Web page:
By Jessica Hall
MaineHealth, the state's largest health care organization and the owner of Maine Medical Center, is changing the way it collects Medicare payments to account for the quality of care provided.
If MaineHealth meets certain quality standards and spends less than historical patterns to treat patients, it will be eligible to share in a portion of any savings. The federal program was made possible by the 2010 Affordable Care Act.
"It's a whole different way of thinking about care and getting compensated for the care," said Michael Albaum, chief medical officer and executive vice president of Southern Maine Medical Center in Biddeford, which is part of MaineHealth. "There's a triple aim -- to improve health, improve patient experiences and contain the global costs of providing care."
The complicated system is part of an effort by Medicare and other payers, such as insurance carriers and large employers, to ratchet down the cost of health care. The new "accountable care organization" or ACO, program at MaineHealth follows last year's pilot project that started with 32 organizations nationwide, including Eastern Maine Health System, which runs Eastern Maine Medical Center in Bangor.
The MaineHealth ACO, which is one of 89 newly designated ACOs nationally, will include its seven acute-care hospitals, a visiting nurse network and physician organization, among other services. Being part of the ACO program is a recognition that hospitals will be paid less in the future as federal programs clamp down on health care and other payers try to cut costs, hospital executives said.
"We know there will be less revenue coming in. There's going to be a contraction. It's how we weather the transition," said Andrea Dodge Patstone, vice president of strategic initiatives for MaineHealth. "We don't think anyone is going to go out of business overnight, but we'll look different in a decade."
Currently, Medicare spends about $340 million a year to treat the roughly 35,000 patients in MaineHealth's territory. Of that, about $240 million a year would typically flow into the MaineHealth system, representing about 16 percent of the hospital group's net patient revenues, Patstone said.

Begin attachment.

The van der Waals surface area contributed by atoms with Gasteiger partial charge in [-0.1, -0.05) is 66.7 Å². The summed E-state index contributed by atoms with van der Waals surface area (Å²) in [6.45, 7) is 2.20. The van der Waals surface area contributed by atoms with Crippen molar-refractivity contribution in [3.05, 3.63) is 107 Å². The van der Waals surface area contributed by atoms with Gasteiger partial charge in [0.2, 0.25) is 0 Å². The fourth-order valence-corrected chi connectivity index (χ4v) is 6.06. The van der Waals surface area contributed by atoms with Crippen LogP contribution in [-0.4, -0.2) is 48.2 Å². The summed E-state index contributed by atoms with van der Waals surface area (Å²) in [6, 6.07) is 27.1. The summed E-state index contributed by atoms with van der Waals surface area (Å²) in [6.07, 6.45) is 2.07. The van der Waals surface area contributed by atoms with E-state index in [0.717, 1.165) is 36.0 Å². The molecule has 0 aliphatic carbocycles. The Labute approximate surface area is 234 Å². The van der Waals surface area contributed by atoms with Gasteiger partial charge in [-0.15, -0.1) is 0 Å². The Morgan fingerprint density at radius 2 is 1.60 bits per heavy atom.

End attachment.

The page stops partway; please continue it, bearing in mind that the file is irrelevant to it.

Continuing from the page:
Essentially, the ACO model is an experiment to try to save money and improve the quality of care. The program shifts hospitals from getting paid on the number of beds they fill and services they provide to getting paid for the total care provided to the patient.
For example, a patient with diabetes might have trouble coordinating their medicine, following good nutritional guidelines or getting sufficient exercise. The average hospitalization for a diabetic is about $9,600 per visit, and a diabetic may bounce in and out of the hospital three times in a year, Patstone said.
Instead of spending close to $30,000 a year to care for that patient in the hospital, MaineHealth may be able to care for that patient for as little as $3,000 by proactively sending a nurse care coordinator to a patient's home to check on their health routines, nutrition and the available support they have from family.
The ACO model tries to prevent hospitals from cutting corners and rationing care by including patient satisfaction surveys and quality care standards as part of 33 metrics -- ranging from care coordination to the use of preventative health services -- to determine if the health system is providing proper care.
If MaineHealth meets certain quality benchmarks, it can share up to 50 percent of the savings. If it fails to meet the quality benchmarks, it wouldn't get any of the savings.
"The argument or concern that hospitals will stint on quality is misguided. The best evidence that that won't happen is based on the care metrics that must be met first. There's a lot of safeguards in place," said Stephen Shortell, professor and dean of the School of Public Health at the University of California at Berkeley.
Although ACO hospitals may see a portion of the savings, the health centers are unlikely to get rich from the program, experts said.
"There's not a lot of low-hanging fruit. There's not a lot of costs that need to be cut that are obvious," said Jeff Goldsmith, president of Health Futures Inc., a health care consulting firm, and associate professor of public health sciences at the University of Virginia. "The potential for achieving savings is slim. The system is already so tight. Whether they make money is secondary."
Staff Writer Jessica Hall can be contacted at 791-6316 or at: